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What's the Next Concert You're Attending?


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There's a freaking logjam heading my way later this month.

First, the week of Thanksgiving, the Cure are playing the Pantages Theatre Nov. 21-23 while Lucinda Williams is playing the El Rey Theatre Nov. 22-23.

Then, on December 1, I either go to Iggy and the Stooges at the Hollywood Palladium or My Morning jacket w/ Sharon Jones and the Dap-Kings at Universal Amphitheatre. Arrrrgghhhhh...this is when I need CLONING!

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Nov. 1: MASTODON, those heavy dudes from Georgia, at the Wiltern Theatre tonight! With The Dillinger Escape Plan and Red Fang.

Nov. 2: Another logjam...I have a choice to make among these shows...I'm open to suggestions:

1) Architecture in Helsinki @ The El Rey Theatre, w/ Dom & the Sandwitches

2) tUnE-YarDs @ The Music Box w/ Cut Chemist

3) Lydia Loveless @ Bootleg Bar w/ Olentangy John and Last American Buffalo

4) Wild Flag @ Troubadour Club w/ Drew Grow and the Pastors' Wives ( Wild Flag is the new band featuring Carrie and Janet from Sleater-Kinney, and Mary of Helium )

Decisions, decisions.

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1) Architecture in Helsinki @ The El Rey Theatre, w/ Dom & the Sandwitches

2) tUnE-YarDs @ The Music Box w/ Cut Chemist

3) Lydia Loveless @ Bootleg Bar w/ Olentangy John and Last American Buffalo

4) Wild Flag @ Troubadour Club w/ Drew Grow and the Pastors' Wives ( Wild Flag is the new band featuring Carrie and Janet from Sleater-Kinney, and Mary of Helium )

Decisions, decisions.

Tough one, especially since I'm a fan of #'s 2-4. I realize that doesn't help any but I do empathise with you.

Tomorrow night Chuck Prophet w/ Heather McEntire of Mount Moriah are playing at the Casbah in Durham. The next night Chris Knight is doing an acoustic show (accompanied by Chris Clark on guitar) at the Berkeley Cafe in Raleigh. Even though I've never seen Chuck Prophet before and I love Mount Moriah, I'm probably going to opt for the Chris Knight show. I've only seen him once but that's been several years ago now.

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^^^Because of last-minute schedule changes and logistical issues, I ended up choosing the Wild Flag show @ the Troubadour.

How was that? I love their video for "Romance", especially the part where they knock the Arcade Fire album off of the Now Playing stand in the record store.

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hey guys new to zep.com just doing some searching and posting

the next gig i`ll be attending will be Kasabian in dublin on the 26 of november 2011 at the o2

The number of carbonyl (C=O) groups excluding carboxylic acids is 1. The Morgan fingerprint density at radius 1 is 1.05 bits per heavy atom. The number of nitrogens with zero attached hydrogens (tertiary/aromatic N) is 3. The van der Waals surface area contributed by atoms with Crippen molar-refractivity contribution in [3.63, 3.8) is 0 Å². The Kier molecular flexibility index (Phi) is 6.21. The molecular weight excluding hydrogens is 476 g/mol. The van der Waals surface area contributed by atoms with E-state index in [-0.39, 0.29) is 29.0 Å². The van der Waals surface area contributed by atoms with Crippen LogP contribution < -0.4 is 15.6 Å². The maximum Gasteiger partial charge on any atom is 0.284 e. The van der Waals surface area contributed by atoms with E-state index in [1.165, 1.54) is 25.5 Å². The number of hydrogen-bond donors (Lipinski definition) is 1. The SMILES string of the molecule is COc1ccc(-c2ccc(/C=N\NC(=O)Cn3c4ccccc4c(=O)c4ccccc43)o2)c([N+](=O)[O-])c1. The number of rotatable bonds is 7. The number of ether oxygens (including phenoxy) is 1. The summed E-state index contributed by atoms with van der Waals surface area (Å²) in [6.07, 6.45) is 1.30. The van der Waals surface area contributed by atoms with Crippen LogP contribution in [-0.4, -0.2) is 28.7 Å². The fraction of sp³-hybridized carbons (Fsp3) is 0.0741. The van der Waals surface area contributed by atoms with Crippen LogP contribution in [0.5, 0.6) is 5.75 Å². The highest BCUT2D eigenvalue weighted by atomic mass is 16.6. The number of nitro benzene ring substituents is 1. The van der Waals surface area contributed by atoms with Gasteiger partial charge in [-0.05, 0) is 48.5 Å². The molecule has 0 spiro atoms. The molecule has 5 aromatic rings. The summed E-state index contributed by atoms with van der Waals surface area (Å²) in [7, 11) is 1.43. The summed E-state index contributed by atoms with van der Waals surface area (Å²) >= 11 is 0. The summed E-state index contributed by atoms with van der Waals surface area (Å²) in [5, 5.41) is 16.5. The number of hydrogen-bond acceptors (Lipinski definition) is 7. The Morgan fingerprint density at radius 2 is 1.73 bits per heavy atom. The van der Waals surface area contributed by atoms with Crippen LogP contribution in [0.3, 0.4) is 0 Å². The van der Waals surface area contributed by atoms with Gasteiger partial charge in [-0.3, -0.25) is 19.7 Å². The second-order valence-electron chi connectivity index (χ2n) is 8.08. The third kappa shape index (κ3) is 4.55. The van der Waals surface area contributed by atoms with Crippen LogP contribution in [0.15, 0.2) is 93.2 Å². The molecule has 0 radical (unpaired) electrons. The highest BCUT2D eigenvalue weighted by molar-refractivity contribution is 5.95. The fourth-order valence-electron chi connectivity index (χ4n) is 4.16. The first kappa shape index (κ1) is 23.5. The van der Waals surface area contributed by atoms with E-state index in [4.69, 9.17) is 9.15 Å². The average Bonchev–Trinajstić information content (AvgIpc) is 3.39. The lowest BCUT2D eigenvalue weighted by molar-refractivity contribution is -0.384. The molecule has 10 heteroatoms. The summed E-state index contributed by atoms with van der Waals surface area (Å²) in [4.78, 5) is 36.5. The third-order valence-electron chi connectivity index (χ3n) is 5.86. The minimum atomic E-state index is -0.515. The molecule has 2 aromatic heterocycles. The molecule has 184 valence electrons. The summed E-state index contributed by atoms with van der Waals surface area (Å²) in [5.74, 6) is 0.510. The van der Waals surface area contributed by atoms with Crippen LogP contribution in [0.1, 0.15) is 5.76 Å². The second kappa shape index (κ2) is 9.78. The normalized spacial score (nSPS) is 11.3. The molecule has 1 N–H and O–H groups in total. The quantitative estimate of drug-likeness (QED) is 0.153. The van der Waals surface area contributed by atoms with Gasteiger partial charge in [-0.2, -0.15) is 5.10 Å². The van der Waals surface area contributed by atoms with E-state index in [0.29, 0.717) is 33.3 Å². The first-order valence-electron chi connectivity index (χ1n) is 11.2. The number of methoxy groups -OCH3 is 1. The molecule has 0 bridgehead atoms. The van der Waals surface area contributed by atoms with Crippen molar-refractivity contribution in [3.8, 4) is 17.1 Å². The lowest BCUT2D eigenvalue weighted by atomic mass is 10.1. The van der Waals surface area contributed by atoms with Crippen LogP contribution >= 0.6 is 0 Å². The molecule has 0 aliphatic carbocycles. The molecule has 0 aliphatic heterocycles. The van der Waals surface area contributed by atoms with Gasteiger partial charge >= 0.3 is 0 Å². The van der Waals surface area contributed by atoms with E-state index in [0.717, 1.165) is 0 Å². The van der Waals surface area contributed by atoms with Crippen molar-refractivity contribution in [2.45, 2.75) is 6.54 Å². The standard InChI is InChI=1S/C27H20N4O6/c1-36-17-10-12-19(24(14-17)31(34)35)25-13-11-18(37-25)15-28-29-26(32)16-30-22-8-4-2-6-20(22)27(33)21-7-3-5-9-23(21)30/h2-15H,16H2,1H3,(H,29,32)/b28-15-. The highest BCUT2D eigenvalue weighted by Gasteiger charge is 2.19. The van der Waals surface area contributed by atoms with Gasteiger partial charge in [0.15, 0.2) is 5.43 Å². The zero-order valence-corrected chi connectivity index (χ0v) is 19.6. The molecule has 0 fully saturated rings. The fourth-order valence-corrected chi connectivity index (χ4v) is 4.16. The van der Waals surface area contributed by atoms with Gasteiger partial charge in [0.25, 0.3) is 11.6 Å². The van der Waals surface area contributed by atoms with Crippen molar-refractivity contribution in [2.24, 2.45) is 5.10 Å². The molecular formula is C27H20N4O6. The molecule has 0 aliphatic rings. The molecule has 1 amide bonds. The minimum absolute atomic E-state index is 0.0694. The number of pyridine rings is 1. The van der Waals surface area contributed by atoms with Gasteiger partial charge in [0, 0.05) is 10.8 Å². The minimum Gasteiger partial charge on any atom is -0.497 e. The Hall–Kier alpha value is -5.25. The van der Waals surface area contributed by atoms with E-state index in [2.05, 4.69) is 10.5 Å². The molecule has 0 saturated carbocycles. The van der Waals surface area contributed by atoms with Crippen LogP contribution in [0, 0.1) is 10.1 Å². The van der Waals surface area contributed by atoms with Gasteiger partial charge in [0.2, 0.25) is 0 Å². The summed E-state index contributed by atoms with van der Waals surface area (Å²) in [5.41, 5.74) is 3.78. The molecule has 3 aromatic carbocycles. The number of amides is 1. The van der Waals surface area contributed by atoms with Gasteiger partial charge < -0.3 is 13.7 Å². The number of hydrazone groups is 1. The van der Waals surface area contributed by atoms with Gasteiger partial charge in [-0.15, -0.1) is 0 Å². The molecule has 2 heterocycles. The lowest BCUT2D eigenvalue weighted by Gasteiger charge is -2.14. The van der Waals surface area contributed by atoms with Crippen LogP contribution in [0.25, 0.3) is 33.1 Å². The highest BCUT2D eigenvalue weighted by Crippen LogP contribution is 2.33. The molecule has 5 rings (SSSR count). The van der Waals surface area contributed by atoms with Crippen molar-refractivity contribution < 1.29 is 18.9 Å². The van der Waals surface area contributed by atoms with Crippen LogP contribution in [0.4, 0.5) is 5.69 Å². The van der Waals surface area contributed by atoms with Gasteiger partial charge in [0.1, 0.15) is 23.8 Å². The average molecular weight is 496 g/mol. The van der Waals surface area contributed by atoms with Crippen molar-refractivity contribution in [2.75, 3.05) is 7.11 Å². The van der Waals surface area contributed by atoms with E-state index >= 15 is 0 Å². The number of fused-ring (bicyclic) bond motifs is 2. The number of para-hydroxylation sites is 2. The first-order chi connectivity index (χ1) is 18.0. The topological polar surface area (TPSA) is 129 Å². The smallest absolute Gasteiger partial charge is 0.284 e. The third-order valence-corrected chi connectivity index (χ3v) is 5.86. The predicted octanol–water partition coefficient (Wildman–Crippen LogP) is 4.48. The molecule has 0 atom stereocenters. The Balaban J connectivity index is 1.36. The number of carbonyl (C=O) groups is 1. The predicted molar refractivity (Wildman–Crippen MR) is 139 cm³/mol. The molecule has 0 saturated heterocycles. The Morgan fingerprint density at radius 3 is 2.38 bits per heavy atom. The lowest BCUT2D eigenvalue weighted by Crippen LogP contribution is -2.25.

I`ve seen them once before the last time they played the o2 in 2009 and i have to say they were amazing so i`m really looking forward to gig.

And then 6 days after that i`m going to see The Darkness in the Olympia Theatre another band i`ve had the pleasure of seeing live and another band i can`t wait to see again

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Tonight Nov. 10: BRANDT BRAUER FICK @ Satellite(formerly Spaceland) in Silver Lake. One of the more interesting electronica acts to come along in recent years. Check out this cool video for "Bop"

A piece in the LA Times today:

Brandt Brauer Frick defies electronic-music conventions

By August Brown November 10, 2011

The abiding problem with seeing electronic music live is that what you're hearing often has no relationship to what's happening onstage. Whether it's a DJ cross-fading or a dubstepper banging on a sampler pad, a guy behind a laptop could be doing almost anything -- perhaps just hitting the spacebar.

The German electronic dance trio Brandt Brauer Frick pulled the curtain back in the video for its well-received single, "Bop." Over its nine minutes, the experimental electronic group takes the stage on a cheeky fake-TV show, "Minimal Parade," and methodically shows you how it's done. The song starts with a whack on a muted drum, then on the side of a xylophone, with stick claps and a bit of synthesized bass to build a handmade house beat. Then clones of the band members join them and build it out -– dissonant pianos, vocal slivers and a human-sized shaker add up to an orchestra of many Daniel Brandts, Jan Brauers and Paul Fricks making some of the most beguiling dance music in recent years.

The clip is a funny riff on the depersonalization of wonky electronic music and also a kind of brave open-source guide to their process. The formula yielded two acclaimed albums, including last month's "Mr. Machine," that manipulate classical instruments to arrive at a sound meant for late-night raving. The band has two dates in Southern California this week, including the Satellite on Thursday and the Luckman on Saturday, part of a rare U.S. tour that continues the buzz from its 2011 Coachella performance, which turned heads for defying nearly every stereotype about electronic dance music -- the biggest being that it's all just cutting and pasting.